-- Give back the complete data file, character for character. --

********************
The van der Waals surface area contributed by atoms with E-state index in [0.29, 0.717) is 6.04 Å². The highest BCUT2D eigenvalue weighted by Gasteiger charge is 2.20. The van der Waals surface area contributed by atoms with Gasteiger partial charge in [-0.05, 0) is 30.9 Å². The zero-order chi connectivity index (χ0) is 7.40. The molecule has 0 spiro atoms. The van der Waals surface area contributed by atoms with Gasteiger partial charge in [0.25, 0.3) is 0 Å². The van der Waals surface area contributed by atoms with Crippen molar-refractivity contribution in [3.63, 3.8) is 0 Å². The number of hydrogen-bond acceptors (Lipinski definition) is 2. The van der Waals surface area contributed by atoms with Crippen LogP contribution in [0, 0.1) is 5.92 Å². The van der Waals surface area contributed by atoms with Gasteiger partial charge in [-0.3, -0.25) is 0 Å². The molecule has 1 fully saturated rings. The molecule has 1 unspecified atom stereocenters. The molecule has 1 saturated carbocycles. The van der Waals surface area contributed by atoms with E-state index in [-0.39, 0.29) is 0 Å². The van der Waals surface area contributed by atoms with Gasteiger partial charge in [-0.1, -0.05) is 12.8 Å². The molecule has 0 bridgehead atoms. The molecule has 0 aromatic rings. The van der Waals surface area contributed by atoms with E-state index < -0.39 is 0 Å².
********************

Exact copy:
The van der Waals surface area contributed by atoms with E-state index in [0.29, 0.717) is 6.04 Å². The highest BCUT2D eigenvalue weighted by Gasteiger charge is 2.20. The van der Waals surface area contributed by atoms with Gasteiger partial charge in [-0.05, 0) is 30.9 Å². The zero-order chi connectivity index (χ0) is 7.40. The molecule has 0 spiro atoms. The van der Waals surface area contributed by atoms with Gasteiger partial charge in [0.25, 0.3) is 0 Å². The van der Waals surface area contributed by atoms with Crippen molar-refractivity contribution in [3.63, 3.8) is 0 Å². The number of hydrogen-bond acceptors (Lipinski definition) is 2. The van der Waals surface area contributed by atoms with Crippen LogP contribution in [0, 0.1) is 5.92 Å². The van der Waals surface area contributed by atoms with Gasteiger partial charge in [-0.3, -0.25) is 0 Å². The molecule has 1 fully saturated rings. The molecule has 1 unspecified atom stereocenters. The molecule has 1 saturated carbocycles. The van der Waals surface area contributed by atoms with E-state index in [-0.39, 0.29) is 0 Å². The van der Waals surface area contributed by atoms with Gasteiger partial charge in [-0.1, -0.05) is 12.8 Å². The molecule has 0 bridgehead atoms. The molecule has 0 aromatic rings. The van der Waals surface area contributed by atoms with E-state index < -0.39 is 0 Å².